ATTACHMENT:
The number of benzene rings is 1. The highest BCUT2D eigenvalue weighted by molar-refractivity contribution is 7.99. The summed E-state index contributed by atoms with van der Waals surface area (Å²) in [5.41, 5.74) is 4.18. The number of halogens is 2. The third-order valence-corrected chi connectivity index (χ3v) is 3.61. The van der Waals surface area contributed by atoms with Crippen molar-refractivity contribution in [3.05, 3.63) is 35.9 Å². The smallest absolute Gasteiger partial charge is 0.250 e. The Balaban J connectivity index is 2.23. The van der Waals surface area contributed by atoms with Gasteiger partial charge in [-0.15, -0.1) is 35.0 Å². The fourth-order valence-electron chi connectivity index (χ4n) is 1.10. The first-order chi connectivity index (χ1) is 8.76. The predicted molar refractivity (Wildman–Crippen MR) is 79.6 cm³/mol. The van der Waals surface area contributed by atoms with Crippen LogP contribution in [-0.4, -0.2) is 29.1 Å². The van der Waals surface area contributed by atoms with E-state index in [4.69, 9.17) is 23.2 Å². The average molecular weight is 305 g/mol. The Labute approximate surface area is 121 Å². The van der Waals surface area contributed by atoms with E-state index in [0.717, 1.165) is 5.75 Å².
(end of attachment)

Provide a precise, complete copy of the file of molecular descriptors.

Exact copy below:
The number of benzene rings is 1. The highest BCUT2D eigenvalue weighted by molar-refractivity contribution is 7.99. The summed E-state index contributed by atoms with van der Waals surface area (Å²) in [5.41, 5.74) is 4.18. The number of halogens is 2. The third-order valence-corrected chi connectivity index (χ3v) is 3.61. The van der Waals surface area contributed by atoms with Crippen molar-refractivity contribution in [3.05, 3.63) is 35.9 Å². The smallest absolute Gasteiger partial charge is 0.250 e. The Balaban J connectivity index is 2.23. The van der Waals surface area contributed by atoms with Gasteiger partial charge in [-0.15, -0.1) is 35.0 Å². The fourth-order valence-electron chi connectivity index (χ4n) is 1.10. The first-order chi connectivity index (χ1) is 8.76. The predicted molar refractivity (Wildman–Crippen MR) is 79.6 cm³/mol. The van der Waals surface area contributed by atoms with Crippen LogP contribution in [-0.4, -0.2) is 29.1 Å². The van der Waals surface area contributed by atoms with E-state index in [4.69, 9.17) is 23.2 Å². The average molecular weight is 305 g/mol. The Labute approximate surface area is 121 Å². The van der Waals surface area contributed by atoms with E-state index in [0.717, 1.165) is 5.75 Å².